Harvard Lost Little When Selling Rent-Controlled Housing Units
Harvard apparently suffered little economic loss in selling the rent-controlled apartment building at 18-20 Ware St. to a non-profit housing group, University officials said yesterday, but they added that they performed a public service by not selling it to entrepreneurs.
This week's Harvard Gazette featured the sale as a contribution to low-and moderate-income housing in Cambridge.
Harvard sold the building for $850,000 to Homeowners' Rehabilitaion, Inc., and Cambridge Neighborhood Apartment Housing Services, two non-profit organizations that in turn formed Cambridge Community Housing, Inc. The property was assessed at $2.1 million, according to Harvard officials.
The tenants of the 56-unit rent-controlled building will remain in their homes as before, but if one leaves, Cambridge Community Housing will open the vacant apartment to a federally subsidized tenant.
Harvard leased the building 10 years ago with an option agreement allowing it to buy the building when the lease expired, return it to the owner, or resell it.
The University was not making profits or losses on the rent-controlled property at the time of the October sale, said Sheldon G. Tandler, comptroller of Harvard Real Estate, which managed the building. "Harvard is not involved in maintaining rent-control property for a profit. In fact, it breaks even. It operates the property to break even," he said.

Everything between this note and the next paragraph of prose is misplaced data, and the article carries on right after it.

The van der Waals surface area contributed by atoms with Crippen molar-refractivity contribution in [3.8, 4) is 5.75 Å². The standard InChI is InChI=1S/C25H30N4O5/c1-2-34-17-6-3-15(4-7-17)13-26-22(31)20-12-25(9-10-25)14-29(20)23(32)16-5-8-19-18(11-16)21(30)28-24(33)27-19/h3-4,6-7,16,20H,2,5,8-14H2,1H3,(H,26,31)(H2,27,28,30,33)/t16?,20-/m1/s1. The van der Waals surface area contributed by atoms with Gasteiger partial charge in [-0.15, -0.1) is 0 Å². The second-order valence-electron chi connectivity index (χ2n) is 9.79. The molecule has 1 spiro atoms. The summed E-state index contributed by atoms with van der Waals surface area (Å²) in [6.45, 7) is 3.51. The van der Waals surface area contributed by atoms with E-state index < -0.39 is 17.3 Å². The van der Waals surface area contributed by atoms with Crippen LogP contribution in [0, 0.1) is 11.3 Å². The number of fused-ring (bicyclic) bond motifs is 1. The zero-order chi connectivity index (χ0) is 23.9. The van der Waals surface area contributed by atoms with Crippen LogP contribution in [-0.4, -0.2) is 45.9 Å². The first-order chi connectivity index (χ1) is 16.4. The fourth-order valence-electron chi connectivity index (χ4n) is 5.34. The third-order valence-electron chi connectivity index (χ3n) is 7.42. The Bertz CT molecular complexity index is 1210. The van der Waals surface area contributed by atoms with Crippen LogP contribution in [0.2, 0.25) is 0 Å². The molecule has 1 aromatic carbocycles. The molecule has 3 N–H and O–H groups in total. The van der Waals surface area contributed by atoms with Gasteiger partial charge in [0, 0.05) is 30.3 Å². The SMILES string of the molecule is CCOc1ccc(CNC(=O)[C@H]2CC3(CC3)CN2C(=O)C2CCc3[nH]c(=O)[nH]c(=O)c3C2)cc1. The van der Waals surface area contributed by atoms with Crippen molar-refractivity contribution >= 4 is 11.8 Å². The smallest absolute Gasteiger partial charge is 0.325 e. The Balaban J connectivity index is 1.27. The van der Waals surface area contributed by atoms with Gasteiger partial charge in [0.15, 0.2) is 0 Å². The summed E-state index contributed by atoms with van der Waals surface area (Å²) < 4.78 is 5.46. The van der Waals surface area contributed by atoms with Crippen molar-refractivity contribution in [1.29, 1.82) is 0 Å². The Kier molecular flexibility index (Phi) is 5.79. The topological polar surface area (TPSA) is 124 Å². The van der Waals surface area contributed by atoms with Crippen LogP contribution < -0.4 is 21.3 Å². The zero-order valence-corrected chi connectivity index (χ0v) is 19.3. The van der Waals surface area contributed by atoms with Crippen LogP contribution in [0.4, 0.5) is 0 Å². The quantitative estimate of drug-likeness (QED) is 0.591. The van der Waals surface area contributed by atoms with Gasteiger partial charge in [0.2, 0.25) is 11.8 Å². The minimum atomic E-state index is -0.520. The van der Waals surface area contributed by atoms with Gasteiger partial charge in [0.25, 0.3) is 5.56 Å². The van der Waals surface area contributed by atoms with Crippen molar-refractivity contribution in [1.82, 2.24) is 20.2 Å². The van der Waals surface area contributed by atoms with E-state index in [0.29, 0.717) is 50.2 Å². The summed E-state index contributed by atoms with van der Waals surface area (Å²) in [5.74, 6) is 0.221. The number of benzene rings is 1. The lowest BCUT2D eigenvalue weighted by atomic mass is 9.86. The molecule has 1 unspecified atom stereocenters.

While Harvard is petitioning the Rent Control Board for permission to raise the rents, the University apparently would have gained little from buying the building. In addition, the building was outside a self-imposed "red line" beyond which the University has agreed not to buy residential buildings.
If Harvard had sold the apartment building on the open market, or had allowed the previous owner to do so, it might have risked negative publicity in opening up the building to speculation. It is not clear how much the fact that the building was rent-controlled would have affected its market value.
"There were a lot of entrepreneurs waiting in the wings who would have paid substantial money to obtain this property," said Tandler. "Harvard did without this money to provide a service for the community."
Jaqueline O'Neill, Harvard's associate vice president for state and community affairs, said she spoke to tenants at a party given last week to celebrate the sale. Her estimate, she said, is that only 10 per cent of the tenants oppose the sale. "Understandably, when a building changes hands there are always concerns by the tenants about what the future of the building will be."
The most specific complaints have come from tenants Jacqui Kennedy and Frank Farley. They say they fear the owners might try to turn the building into a type of co-op in which only subsidized tenants or those who could afford mortgage payments would be able to stay.
O'Neill also said she estimated that "80 per cent of the tenants don't one way or another and 10 percent are enthusiastic about [the chance of creating a co-op] because they see an option to own their own building in the future."
The building could become a limited equity co-op if 80 per cent of the tenants voted for it. In that case, those tenants receiving subsidies under the federal Section 8 program could use their government money towards a mortgage rather than rent.